If you see a message that the command is not found or not recognized, review the installation instructions. If you still can't get it to work, check StackOverflow.

Installing and Running the Book Examples

Once you have Java installed, the process to install and run the book examples is the same for all platforms:

  1. Download the book examples from the GitHub Repository.

  2. Unzip the downloaded file into the directory of your choice.

  3. Use the Windows Explorer, the Mac Finder, or Nautilus or equivalent on Linux to browse to the directory where you uzipped OnJava8-Examples, and open a shell there.

  4. If you're in the right directory, you should see files named gradlew and gradlew.bat in that directory, along with numerous other files and directories. The directories correspond to the chapters in the book.

  5. At the shell prompt, type gradlew test (Windows) or ./gradlew test (Mac/Linux).

The first time you do this, Gradle will install itself and numerous other packages, so it will take some time. After everything is installed, subsequent builds and runs will be much faster.

Note that you must be connected to the Internet the first time you run gradlew so that Gradle can download the necessary packages.

Appendix A: Command-Line Basics

Because it is possible for a "dedicated beginner" to learn programming from this book, you may not have previously used your computer's command-line shell. If you have, you can go directly to the installation instructions.

Editors

To create and modify Java program files—the code listings shown in this book—you need a program called an editor. You'll also need the editor to make changes to your system configuration files, which is sometimes required during installation.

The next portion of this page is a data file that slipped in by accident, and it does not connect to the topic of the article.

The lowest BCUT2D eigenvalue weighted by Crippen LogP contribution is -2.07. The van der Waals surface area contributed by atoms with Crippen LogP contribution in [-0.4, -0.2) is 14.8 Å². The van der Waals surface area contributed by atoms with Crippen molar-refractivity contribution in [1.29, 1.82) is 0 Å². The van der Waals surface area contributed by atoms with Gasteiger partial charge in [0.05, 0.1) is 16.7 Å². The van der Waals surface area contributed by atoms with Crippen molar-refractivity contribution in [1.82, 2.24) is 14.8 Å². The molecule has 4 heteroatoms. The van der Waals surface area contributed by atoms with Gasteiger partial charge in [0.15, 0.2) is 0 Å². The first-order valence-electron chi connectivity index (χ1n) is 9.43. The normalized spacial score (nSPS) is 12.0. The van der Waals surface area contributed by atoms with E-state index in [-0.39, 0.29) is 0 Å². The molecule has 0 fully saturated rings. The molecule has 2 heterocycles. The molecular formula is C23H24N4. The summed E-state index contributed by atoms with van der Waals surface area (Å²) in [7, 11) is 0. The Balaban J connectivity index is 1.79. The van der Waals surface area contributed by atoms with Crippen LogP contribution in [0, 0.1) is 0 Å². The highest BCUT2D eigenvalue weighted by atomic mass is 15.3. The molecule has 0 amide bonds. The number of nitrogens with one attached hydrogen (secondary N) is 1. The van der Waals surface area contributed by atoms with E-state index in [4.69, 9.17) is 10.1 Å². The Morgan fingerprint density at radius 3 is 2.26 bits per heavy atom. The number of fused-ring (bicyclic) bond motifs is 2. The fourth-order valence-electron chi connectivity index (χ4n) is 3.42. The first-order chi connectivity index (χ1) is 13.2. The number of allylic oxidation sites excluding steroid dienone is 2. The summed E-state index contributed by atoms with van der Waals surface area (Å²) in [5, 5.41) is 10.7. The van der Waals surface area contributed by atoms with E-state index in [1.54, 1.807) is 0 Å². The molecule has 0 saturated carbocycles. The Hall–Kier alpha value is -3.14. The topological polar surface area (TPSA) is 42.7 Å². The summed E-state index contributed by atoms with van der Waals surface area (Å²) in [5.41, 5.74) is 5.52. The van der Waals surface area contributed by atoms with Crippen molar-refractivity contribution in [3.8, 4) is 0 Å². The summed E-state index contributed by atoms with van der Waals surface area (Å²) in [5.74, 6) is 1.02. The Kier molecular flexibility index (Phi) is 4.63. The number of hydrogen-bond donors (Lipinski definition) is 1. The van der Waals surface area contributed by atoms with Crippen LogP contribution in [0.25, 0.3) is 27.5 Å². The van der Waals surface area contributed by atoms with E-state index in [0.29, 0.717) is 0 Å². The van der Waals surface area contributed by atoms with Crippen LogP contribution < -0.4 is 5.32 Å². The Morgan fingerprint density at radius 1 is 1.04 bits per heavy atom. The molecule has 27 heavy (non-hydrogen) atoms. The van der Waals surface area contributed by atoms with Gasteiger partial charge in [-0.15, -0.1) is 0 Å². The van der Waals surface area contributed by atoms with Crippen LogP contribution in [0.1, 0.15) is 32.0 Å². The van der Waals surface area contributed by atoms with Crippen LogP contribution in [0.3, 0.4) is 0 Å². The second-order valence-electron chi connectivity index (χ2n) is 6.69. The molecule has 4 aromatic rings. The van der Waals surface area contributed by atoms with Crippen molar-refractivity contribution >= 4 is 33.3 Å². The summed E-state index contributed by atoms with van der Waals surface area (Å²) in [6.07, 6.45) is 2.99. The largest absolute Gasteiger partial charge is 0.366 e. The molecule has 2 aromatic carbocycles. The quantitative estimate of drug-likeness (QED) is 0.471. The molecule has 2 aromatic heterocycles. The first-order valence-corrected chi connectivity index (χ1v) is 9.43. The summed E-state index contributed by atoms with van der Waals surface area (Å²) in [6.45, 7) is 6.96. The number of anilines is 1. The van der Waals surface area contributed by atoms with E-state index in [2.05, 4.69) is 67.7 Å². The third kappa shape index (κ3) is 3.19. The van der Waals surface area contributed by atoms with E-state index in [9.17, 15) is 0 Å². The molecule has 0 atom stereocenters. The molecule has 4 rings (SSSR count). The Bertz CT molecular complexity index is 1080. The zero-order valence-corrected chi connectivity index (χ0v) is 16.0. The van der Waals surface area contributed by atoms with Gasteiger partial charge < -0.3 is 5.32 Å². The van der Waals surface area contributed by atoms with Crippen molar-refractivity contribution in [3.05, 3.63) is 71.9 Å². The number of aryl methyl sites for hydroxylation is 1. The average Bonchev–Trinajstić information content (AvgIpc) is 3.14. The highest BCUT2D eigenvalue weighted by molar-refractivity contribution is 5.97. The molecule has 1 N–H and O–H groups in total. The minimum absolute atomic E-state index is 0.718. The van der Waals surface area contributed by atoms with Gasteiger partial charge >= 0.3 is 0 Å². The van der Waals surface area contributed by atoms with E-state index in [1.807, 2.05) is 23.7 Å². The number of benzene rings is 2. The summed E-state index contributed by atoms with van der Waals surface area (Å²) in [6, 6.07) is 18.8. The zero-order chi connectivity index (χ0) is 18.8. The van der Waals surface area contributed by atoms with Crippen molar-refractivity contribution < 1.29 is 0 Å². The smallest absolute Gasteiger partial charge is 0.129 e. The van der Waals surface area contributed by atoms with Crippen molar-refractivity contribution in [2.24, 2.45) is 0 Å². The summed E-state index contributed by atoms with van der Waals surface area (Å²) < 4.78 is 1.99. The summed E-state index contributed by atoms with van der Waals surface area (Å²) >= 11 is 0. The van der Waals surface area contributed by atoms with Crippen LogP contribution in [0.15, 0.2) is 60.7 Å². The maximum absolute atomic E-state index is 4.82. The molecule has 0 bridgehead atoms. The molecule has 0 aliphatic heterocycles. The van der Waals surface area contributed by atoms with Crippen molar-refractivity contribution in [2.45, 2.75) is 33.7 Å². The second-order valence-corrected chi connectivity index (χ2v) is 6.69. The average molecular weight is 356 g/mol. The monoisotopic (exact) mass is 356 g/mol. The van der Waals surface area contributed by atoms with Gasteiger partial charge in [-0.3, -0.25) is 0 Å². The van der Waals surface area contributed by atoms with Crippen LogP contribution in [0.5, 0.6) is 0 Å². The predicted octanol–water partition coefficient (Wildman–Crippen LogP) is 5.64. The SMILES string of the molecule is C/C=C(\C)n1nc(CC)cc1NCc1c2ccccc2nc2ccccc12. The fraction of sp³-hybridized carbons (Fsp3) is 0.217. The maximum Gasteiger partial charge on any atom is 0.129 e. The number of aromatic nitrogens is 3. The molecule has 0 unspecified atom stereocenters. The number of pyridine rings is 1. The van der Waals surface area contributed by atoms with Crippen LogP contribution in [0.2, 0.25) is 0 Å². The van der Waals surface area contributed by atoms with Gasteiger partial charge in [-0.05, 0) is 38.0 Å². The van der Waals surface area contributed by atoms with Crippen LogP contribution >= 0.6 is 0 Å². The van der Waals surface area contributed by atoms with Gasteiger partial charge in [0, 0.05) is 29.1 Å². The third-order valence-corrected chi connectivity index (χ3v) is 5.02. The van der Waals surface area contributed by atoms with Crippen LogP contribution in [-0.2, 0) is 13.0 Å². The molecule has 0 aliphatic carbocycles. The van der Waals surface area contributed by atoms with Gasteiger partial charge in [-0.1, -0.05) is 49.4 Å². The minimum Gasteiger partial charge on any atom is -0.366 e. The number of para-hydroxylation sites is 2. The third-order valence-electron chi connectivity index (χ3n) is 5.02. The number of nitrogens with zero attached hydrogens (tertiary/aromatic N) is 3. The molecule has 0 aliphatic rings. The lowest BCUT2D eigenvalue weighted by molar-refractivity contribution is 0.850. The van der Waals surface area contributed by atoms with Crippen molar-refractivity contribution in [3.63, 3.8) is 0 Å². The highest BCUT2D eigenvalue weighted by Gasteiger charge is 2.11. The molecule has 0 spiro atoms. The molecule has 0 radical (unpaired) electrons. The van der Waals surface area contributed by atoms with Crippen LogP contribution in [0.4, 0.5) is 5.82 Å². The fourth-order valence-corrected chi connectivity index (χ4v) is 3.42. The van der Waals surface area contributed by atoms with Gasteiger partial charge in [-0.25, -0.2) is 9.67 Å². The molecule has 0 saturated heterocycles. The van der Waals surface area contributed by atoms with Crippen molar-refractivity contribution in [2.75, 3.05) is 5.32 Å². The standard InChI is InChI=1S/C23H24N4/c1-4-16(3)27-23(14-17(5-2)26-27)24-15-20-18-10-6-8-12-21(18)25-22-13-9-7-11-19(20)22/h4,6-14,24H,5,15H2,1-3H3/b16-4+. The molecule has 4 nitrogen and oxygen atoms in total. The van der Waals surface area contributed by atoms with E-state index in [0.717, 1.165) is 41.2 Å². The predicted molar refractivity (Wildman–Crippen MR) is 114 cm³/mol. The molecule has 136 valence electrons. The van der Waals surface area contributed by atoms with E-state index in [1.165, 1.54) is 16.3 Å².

Programming editors vary from heavyweight Integrated Development Environments (IDEs, like Eclipse, NetBeans and IntelliJ IDEA) to more basic text manipulation applications. If you already have an IDE and are comfortable with it, feel free to use that for this book.

Numerous explanations in this book are specific to IntelliJ IDEA so if you don't already have an IDE you might as well start with IDEA. There are many other editors; these are a subculture unto themselves and people sometimes get into heated arguments about their merits. If you find one you like better, it's not too hard to change. The important thing is to choose one and get comfortable with it.

The Shell

If you haven't programmed before, you might be unfamiliar with your operating system shell (also called the command prompt in Windows). The shell harkens back to the early days of computing when everything happened by typing commands and the computer responded by displaying responses—everything was text-based.

Although it can seem primitive in the age of graphical user interfaces, a shell provides a surprising number of valuable features.

To learn more about your shell than we cover here, see Bash Shell for Mac/Linux or Windows Shell.

Starting a Shell

Mac: Click on the Spotlight (the magnifying-glass icon in the upper-right corner of the screen) and type "terminal." Click on the application that looks like a little TV screen (you might also be able to hit "Return"). This starts a shell in your home directory.

Windows: First, start the Windows Explorer to navigate through your directories: